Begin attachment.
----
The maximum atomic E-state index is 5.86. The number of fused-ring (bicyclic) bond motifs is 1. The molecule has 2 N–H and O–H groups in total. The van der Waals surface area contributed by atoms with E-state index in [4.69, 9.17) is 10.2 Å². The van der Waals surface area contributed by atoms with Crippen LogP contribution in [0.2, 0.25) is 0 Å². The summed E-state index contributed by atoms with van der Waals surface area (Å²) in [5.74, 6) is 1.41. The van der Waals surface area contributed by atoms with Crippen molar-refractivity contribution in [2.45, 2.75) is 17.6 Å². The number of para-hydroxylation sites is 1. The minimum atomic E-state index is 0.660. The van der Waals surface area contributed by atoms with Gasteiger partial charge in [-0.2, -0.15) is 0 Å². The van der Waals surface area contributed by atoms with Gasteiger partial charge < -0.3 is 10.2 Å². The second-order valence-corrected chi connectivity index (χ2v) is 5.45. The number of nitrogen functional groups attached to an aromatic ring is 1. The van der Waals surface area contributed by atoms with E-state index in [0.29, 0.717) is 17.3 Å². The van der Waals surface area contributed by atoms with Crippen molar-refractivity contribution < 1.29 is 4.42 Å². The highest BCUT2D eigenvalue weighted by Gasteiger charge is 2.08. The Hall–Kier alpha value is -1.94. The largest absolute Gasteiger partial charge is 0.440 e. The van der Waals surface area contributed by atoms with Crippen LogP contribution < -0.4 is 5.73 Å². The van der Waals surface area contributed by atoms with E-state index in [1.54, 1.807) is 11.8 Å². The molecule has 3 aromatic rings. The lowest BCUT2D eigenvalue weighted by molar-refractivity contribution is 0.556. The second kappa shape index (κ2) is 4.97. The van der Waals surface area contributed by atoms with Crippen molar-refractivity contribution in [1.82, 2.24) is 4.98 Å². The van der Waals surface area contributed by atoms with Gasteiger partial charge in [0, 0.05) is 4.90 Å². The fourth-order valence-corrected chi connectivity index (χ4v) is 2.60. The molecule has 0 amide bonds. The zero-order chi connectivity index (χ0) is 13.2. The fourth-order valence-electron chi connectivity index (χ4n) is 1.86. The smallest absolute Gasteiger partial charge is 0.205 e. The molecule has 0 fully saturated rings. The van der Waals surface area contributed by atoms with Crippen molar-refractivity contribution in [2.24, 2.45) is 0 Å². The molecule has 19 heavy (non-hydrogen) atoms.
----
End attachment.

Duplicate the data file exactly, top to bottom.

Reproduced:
The maximum atomic E-state index is 5.86. The number of fused-ring (bicyclic) bond motifs is 1. The molecule has 2 N–H and O–H groups in total. The van der Waals surface area contributed by atoms with E-state index in [4.69, 9.17) is 10.2 Å². The van der Waals surface area contributed by atoms with Crippen LogP contribution in [0.2, 0.25) is 0 Å². The summed E-state index contributed by atoms with van der Waals surface area (Å²) in [5.74, 6) is 1.41. The van der Waals surface area contributed by atoms with Crippen molar-refractivity contribution in [2.45, 2.75) is 17.6 Å². The number of para-hydroxylation sites is 1. The minimum atomic E-state index is 0.660. The van der Waals surface area contributed by atoms with Gasteiger partial charge in [-0.2, -0.15) is 0 Å². The van der Waals surface area contributed by atoms with Gasteiger partial charge < -0.3 is 10.2 Å². The second-order valence-corrected chi connectivity index (χ2v) is 5.45. The number of nitrogen functional groups attached to an aromatic ring is 1. The van der Waals surface area contributed by atoms with E-state index in [0.29, 0.717) is 17.3 Å². The van der Waals surface area contributed by atoms with Crippen molar-refractivity contribution < 1.29 is 4.42 Å². The highest BCUT2D eigenvalue weighted by Gasteiger charge is 2.08. The Hall–Kier alpha value is -1.94. The largest absolute Gasteiger partial charge is 0.440 e. The van der Waals surface area contributed by atoms with Crippen LogP contribution < -0.4 is 5.73 Å². The van der Waals surface area contributed by atoms with E-state index in [1.54, 1.807) is 11.8 Å². The molecule has 3 aromatic rings. The lowest BCUT2D eigenvalue weighted by molar-refractivity contribution is 0.556. The second kappa shape index (κ2) is 4.97. The van der Waals surface area contributed by atoms with Crippen molar-refractivity contribution in [1.82, 2.24) is 4.98 Å². The van der Waals surface area contributed by atoms with Gasteiger partial charge in [0, 0.05) is 4.90 Å². The fourth-order valence-corrected chi connectivity index (χ4v) is 2.60. The molecule has 0 amide bonds. The zero-order chi connectivity index (χ0) is 13.2. The fourth-order valence-electron chi connectivity index (χ4n) is 1.86. The smallest absolute Gasteiger partial charge is 0.205 e. The molecule has 0 fully saturated rings. The van der Waals surface area contributed by atoms with Crippen molar-refractivity contribution in [2.24, 2.45) is 0 Å². The molecule has 19 heavy (non-hydrogen) atoms.